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Greene’s lawyers insist she didn’t incite violence and is instead ‘a victim’ of Jan. 6 riot

Attorneys for Rep. Marjorie Taylor Greene argued there is “no evidence” she helped incite the Capitol attack and that she has since become the victim of a political smear campaign.
Marjorie Taylor Greene
Rep. Marjorie Taylor Greene speaks on Capitol Hill in Washington, D.C. on Apr. 28, 2022.Jacquelyn Martin / AP

Lawyers representing Rep. Marjorie Taylor Greene in a legal battle to keep her name on the primary ballot in Georgia argued in a court filing Friday that there's no evidence the Republican lawmaker played a direct role in the Jan. 6 riot but has instead become a victim of the attack on the Capitol.

Greene’s attorneys asserted that Free Speech for People, an election and campaign finance reform organization, had advanced “a political smear campaign” against Republicans in its lawsuit filed on behalf of a group of Georgia voters seeking to remove Greene from the ballot.

"Rep. Greene was not a participant in the January 6th violence—she was a victim," her attorneys said.

Free Speech for People say Greene should be disqualified from running for Congress, arguing she violated the Fourteenth Amendment by engaging in an insurrection.

“Greene’s words and actions—her efforts to delegitimatize the very government she was about to join, her violent imagery—were the kindling from which the January 6 insurrection exploded,” they wrote in a post-hearing memo Friday.

Georgia's GOP primary is scheduled for May 24.

Greene's lawyers said Friday that the legal challenge against her candidacy threatened to curtail First Amendment rights, was "profoundly undemocratic" and an infringement on voters' rights.

They argued there is “absolutely no evidence” that Greene “committed any direct overt act of insurrection,” while insisting her speech did not qualify as incitement.

They further contended that Greene was not afforded traditional discovery, "to test the authenticity of their factual assertions."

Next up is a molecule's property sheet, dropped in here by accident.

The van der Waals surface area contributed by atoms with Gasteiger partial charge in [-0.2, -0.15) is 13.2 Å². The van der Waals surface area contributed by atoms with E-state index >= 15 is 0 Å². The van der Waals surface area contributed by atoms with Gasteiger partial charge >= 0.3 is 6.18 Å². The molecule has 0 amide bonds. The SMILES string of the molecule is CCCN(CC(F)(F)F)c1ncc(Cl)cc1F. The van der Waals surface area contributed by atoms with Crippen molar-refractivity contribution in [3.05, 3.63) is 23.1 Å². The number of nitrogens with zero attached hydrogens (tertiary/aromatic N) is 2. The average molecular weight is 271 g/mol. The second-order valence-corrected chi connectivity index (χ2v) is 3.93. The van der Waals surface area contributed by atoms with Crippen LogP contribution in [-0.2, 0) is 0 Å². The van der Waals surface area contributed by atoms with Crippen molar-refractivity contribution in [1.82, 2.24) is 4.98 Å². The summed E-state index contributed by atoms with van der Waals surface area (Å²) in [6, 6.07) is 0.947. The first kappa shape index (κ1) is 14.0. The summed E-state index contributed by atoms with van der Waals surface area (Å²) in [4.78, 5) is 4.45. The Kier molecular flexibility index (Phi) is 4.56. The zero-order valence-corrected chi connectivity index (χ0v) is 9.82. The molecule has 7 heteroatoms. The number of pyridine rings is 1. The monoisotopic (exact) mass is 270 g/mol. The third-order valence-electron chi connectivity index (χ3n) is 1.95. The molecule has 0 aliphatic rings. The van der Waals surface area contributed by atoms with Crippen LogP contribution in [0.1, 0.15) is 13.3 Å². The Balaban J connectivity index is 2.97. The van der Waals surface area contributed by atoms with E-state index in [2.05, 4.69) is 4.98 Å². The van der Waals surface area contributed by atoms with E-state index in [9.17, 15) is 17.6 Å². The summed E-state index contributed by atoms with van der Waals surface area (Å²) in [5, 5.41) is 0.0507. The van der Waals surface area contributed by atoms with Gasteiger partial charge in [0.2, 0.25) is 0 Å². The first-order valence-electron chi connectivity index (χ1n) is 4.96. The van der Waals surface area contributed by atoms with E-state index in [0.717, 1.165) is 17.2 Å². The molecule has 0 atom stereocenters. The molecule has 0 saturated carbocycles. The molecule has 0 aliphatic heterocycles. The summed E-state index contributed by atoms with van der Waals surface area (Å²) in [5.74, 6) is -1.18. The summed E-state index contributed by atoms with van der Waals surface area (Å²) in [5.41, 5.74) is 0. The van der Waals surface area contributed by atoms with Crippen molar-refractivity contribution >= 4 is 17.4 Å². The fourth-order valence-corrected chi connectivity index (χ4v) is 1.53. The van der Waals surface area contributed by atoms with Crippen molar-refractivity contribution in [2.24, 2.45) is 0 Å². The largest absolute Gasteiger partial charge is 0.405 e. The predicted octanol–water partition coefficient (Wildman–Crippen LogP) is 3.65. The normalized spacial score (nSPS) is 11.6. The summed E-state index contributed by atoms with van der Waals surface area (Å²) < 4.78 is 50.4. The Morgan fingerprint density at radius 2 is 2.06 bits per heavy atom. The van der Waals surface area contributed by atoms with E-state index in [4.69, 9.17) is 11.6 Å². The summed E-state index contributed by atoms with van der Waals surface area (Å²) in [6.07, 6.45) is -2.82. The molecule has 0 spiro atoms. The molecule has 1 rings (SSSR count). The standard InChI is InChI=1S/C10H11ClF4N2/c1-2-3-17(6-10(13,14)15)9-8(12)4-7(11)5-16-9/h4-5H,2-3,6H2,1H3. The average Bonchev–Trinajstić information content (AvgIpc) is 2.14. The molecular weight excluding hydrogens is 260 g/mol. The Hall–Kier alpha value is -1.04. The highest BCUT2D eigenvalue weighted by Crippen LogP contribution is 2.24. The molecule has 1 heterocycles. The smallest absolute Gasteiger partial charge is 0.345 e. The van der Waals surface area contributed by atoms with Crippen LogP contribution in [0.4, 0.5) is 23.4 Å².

Her lawyers had raised doubts in an earlier filing about the authenticity of text messages obtained by CNN that appeared to show Greene telling then-White House chief of staff Mark Meadows that some GOP lawmakers were saying President Donald Trump should call for martial law.

Greene's attorneys later argued she “has no recollection” of the text message.

The plaintiffs had asked the judge to treat the text communication as evidence that Greene was an unreliable witness in the case before the court.

NBC News hasn’t been able to independently confirm all of the text communications, which appear to show Trump officials and the former president’s allies attempting to overturn the results of the 2020 presidential election in ways that go well beyond what was previously known.

Greene testified under oath for nearly four hours at a hearing last week and was asked whether she had advocated for martial law before President Joe Biden’s inauguration.

“I don’t recall,” Greene said repeatedly when asked about conversations and social media posts surrounding the 2020 election and the Jan. 6 riot.

Greene’s lawyers also argued in Friday's filing that only those who illegally entered the Capitol on Jan. 6 and “who engaged in illegal activities in the Capitol, could even arguably be deemed insurrectionists.”

Her lawyers further stated that because Greene had posted tweets and a video while she was sequestered during the riot, urging people to “Stay peaceful. Obey the laws," she could not be considered an insurrectionist.

That line of defense was rejected by attorneys for Free Speech for People.

"Having urged her followers to burn down the house, it is no defense that as the nation watched the fire in horror and the flames got too close to her, she half-heartedly asked them to back off," they wrote. "Her single, belated message does not negate her responsibility for urging the rebellion in the first place."

Georgia Secretary of State Brad Raffensperger, a Republican, will ultimately decide whether Greene can remain on the ballot.